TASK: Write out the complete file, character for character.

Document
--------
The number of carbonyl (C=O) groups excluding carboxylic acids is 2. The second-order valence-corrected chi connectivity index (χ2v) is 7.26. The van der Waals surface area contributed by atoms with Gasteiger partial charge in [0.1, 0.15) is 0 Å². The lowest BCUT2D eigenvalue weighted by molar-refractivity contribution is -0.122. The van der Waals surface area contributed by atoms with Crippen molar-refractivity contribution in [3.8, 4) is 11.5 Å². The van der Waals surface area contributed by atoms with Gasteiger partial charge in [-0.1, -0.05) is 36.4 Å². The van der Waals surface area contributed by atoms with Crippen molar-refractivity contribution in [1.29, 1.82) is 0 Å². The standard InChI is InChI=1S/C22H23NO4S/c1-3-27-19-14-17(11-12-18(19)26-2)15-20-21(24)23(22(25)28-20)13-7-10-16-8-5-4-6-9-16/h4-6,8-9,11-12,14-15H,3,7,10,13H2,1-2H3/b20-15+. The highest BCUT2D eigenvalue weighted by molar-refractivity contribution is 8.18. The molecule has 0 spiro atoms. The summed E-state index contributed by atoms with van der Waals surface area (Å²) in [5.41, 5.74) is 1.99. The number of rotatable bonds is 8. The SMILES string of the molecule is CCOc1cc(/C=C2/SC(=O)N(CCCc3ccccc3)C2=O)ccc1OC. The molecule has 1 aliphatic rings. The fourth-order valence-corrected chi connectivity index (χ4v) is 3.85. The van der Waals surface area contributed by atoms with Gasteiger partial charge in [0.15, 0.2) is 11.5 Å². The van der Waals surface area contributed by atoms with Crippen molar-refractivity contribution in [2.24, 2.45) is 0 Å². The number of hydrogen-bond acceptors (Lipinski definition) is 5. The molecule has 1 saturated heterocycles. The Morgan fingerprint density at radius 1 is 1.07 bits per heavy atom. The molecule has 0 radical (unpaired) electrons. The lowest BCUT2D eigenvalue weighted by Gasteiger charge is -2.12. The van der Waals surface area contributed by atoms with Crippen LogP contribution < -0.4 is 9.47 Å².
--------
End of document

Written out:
The number of carbonyl (C=O) groups excluding carboxylic acids is 2. The second-order valence-corrected chi connectivity index (χ2v) is 7.26. The van der Waals surface area contributed by atoms with Gasteiger partial charge in [0.1, 0.15) is 0 Å². The lowest BCUT2D eigenvalue weighted by molar-refractivity contribution is -0.122. The van der Waals surface area contributed by atoms with Crippen molar-refractivity contribution in [3.8, 4) is 11.5 Å². The van der Waals surface area contributed by atoms with Gasteiger partial charge in [-0.1, -0.05) is 36.4 Å². The van der Waals surface area contributed by atoms with Crippen molar-refractivity contribution in [1.29, 1.82) is 0 Å². The standard InChI is InChI=1S/C22H23NO4S/c1-3-27-19-14-17(11-12-18(19)26-2)15-20-21(24)23(22(25)28-20)13-7-10-16-8-5-4-6-9-16/h4-6,8-9,11-12,14-15H,3,7,10,13H2,1-2H3/b20-15+. The highest BCUT2D eigenvalue weighted by molar-refractivity contribution is 8.18. The molecule has 0 spiro atoms. The summed E-state index contributed by atoms with van der Waals surface area (Å²) in [5.41, 5.74) is 1.99. The number of rotatable bonds is 8. The SMILES string of the molecule is CCOc1cc(/C=C2/SC(=O)N(CCCc3ccccc3)C2=O)ccc1OC. The molecule has 1 aliphatic rings. The fourth-order valence-corrected chi connectivity index (χ4v) is 3.85. The van der Waals surface area contributed by atoms with Gasteiger partial charge in [0.15, 0.2) is 11.5 Å². The van der Waals surface area contributed by atoms with Crippen molar-refractivity contribution in [2.24, 2.45) is 0 Å². The number of hydrogen-bond acceptors (Lipinski definition) is 5. The molecule has 1 saturated heterocycles. The Morgan fingerprint density at radius 1 is 1.07 bits per heavy atom. The molecule has 0 radical (unpaired) electrons. The lowest BCUT2D eigenvalue weighted by Gasteiger charge is -2.12. The van der Waals surface area contributed by atoms with Crippen LogP contribution < -0.4 is 9.47 Å².